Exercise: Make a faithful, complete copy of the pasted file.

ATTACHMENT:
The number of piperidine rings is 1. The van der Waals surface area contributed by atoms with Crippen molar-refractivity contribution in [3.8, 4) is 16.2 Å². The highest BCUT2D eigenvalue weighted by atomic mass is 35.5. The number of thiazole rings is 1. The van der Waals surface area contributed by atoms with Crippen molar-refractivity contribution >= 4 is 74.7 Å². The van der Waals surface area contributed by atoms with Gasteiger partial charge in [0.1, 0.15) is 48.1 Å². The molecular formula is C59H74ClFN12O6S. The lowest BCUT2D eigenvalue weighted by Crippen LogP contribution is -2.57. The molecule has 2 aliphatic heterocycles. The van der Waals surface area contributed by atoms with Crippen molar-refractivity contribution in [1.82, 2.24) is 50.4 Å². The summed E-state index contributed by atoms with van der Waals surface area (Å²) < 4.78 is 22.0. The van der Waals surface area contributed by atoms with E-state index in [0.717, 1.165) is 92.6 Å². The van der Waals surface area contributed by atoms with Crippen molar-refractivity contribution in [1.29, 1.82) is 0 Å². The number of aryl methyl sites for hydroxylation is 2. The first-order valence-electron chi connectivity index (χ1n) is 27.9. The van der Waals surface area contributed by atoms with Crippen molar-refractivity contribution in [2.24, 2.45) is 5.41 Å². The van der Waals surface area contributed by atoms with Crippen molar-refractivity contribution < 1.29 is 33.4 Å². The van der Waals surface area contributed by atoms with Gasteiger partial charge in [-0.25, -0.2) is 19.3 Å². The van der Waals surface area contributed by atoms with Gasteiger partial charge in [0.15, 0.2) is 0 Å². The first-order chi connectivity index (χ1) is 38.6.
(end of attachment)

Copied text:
The number of piperidine rings is 1. The van der Waals surface area contributed by atoms with Crippen molar-refractivity contribution in [3.8, 4) is 16.2 Å². The highest BCUT2D eigenvalue weighted by atomic mass is 35.5. The number of thiazole rings is 1. The van der Waals surface area contributed by atoms with Crippen molar-refractivity contribution >= 4 is 74.7 Å². The van der Waals surface area contributed by atoms with Gasteiger partial charge in [0.1, 0.15) is 48.1 Å². The molecular formula is C59H74ClFN12O6S. The lowest BCUT2D eigenvalue weighted by Crippen LogP contribution is -2.57. The molecule has 2 aliphatic heterocycles. The van der Waals surface area contributed by atoms with Crippen molar-refractivity contribution in [1.82, 2.24) is 50.4 Å². The summed E-state index contributed by atoms with van der Waals surface area (Å²) < 4.78 is 22.0. The van der Waals surface area contributed by atoms with E-state index in [0.717, 1.165) is 92.6 Å². The van der Waals surface area contributed by atoms with Crippen molar-refractivity contribution in [1.29, 1.82) is 0 Å². The number of aryl methyl sites for hydroxylation is 2. The first-order valence-electron chi connectivity index (χ1n) is 27.9. The van der Waals surface area contributed by atoms with Crippen molar-refractivity contribution in [2.24, 2.45) is 5.41 Å². The van der Waals surface area contributed by atoms with Crippen molar-refractivity contribution < 1.29 is 33.4 Å². The van der Waals surface area contributed by atoms with Gasteiger partial charge in [-0.25, -0.2) is 19.3 Å². The van der Waals surface area contributed by atoms with Gasteiger partial charge in [0.15, 0.2) is 0 Å². The first-order chi connectivity index (χ1) is 38.6.